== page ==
• Type 2 diabetes: A condition that develops when your body can’t use insulin effectively

Symptoms of Gut Dysbiosis

Gut dysbiosis is an imbalance of the gut microbiome. This could mean an overgrowth of “bad” bacteria or not enough “good” bacteria. It may increase your risk of developing another GI condition, like IBS.

Symptoms of gut dysbiosis include:

Gut microbiome testing—also known as gut health testing—can help provide a better picture of what’s happening in your gut. While gut microbiome testing isn’t meant to identify each individual bacteria or microorganism that’s present in the gut, it can offer a more generalized overview of the following:

  • The potential balance of “good” and “bad” bacteria in your gut
  • Any specific harmful bacteria or other microorganism that may be causing infection or illness
  • Digestion and gut lining health

An official medical diagnosis should be made by a healthcare provider. If you’ve been experiencing bothersome digestive symptoms like bloating, gas, diarrhea, or constipation, a healthcare provider may order certain tests to help identify an underlying cause. Testing options include:

  • A stool test: To help diagnose infections, GI conditions, and colon cancer
  • A urine test: To check for specific acids that certain gut bacteria produce
  • A hydrogen breath test: To measure the amount of hydrogen in your breath, which could indicate a bacterial imbalance like helicobacter pylori (H. pylori) infection
  • Diagnostic procedures: Tests like an endoscopy (special imaging performed through the stomach) or a colonoscopy (imaging performed through the colon) to better visualize the gut

The gut microbiome is fluid and can fluctuate. One gut microbiome test may not provide a full picture of a specific microorganism imbalance, as results could differ days or weeks later depending on factors like what you recently ate and whether you’re fighting an illness or infection.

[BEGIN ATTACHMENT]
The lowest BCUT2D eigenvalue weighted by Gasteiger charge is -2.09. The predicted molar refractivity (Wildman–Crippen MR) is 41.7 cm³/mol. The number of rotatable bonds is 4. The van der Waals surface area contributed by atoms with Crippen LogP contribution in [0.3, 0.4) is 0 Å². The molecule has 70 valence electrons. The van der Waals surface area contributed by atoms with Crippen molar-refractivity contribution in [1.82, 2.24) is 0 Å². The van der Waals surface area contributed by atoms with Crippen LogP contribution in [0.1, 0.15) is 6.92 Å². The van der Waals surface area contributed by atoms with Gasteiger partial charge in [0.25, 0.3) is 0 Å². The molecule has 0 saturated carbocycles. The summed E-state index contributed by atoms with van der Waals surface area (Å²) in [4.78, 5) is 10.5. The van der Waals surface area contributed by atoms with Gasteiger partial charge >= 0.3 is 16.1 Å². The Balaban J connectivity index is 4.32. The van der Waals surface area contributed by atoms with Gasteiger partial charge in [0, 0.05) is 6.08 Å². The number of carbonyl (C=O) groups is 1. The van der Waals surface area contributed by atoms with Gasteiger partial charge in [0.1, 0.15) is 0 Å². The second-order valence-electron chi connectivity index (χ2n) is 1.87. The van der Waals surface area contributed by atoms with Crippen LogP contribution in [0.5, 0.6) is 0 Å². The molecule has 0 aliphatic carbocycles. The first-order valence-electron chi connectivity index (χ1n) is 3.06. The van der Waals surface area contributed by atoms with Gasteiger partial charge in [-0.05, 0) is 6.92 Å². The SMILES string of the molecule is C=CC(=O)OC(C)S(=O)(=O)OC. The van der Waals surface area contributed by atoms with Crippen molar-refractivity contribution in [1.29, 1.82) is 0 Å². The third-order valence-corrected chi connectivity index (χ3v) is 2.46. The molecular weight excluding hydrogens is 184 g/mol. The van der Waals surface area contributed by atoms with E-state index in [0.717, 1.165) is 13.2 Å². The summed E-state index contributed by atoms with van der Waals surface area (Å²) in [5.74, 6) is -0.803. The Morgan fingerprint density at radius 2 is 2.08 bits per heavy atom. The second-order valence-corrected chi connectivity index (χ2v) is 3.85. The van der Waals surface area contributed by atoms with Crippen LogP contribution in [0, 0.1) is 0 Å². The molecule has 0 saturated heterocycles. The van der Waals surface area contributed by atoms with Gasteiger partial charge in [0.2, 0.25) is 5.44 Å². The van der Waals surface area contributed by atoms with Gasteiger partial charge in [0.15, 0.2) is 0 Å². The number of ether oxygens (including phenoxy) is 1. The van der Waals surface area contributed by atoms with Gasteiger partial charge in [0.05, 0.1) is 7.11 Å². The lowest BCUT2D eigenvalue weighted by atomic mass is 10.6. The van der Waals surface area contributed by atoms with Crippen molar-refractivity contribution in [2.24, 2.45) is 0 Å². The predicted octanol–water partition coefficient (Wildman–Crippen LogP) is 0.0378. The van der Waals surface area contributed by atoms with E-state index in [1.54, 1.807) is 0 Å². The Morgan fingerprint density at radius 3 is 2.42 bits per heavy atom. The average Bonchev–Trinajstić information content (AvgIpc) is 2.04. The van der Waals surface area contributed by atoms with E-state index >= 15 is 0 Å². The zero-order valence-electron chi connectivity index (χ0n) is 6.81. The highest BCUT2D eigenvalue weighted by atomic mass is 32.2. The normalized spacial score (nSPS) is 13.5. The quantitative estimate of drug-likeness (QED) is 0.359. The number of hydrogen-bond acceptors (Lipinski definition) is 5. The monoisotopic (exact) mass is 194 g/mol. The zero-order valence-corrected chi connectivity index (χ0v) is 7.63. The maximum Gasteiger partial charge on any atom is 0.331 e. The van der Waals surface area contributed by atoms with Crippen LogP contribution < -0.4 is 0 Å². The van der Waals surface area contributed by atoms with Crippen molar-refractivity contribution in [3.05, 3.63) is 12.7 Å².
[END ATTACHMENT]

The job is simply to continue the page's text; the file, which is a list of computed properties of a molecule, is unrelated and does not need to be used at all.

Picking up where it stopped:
Research supports important connections between a healthy gut microbiome and overall health. Experts continue to explore how addressing the microbiome can help treat disease and improve health.

For example, scientists have been studying how keeping your microbiome healthy through diet—like high-fiber foods—can help prevent health conditions like hypertension (high blood pressure) and cancer. Probiotics may also positively interact with the gut microbiome to encourage healing, especially after antibiotic use.

Another study area includes clarifying the microbiome differences in people with certain health conditions so that disease may be diagnosed before it develops.

Other areas of research include how environmental factors like the following affect microbiome and overall health:

  • Air pollution
  • Antimicrobials (e.g., in drinking water)
  • Diet choices like artificial sweeteners
  • Stress
  • Flame retardants
  • Pesticides

Current knowledge about the microbiome is already used in certain types of treatment. The U.S. Food and Drug Administration (FDA) recently approved the first fecal microbiota therapy for recurrent Clostridioides difficile (C. diff) infections. This involves transferring a healthy human stool to another person via a capsule or enema. It’s a promising treatment for potentially life-threatening C. diff infections that cause GI symptoms.

The gut microbiome is the environment of microorganisms that exist in the gastrointestinal (GI) system. Multiple factors can influence the microbiome, including genetics, diet, lifestyle, and more. Research shows that this balance of “good” and “bad” bacteria, virus, and fungi contributes not only to digestive health, but to a variety of different aspects of overall health.

Experts are currently looking into how the gut microbiome may be positively manipulated to help treat and prevent disease.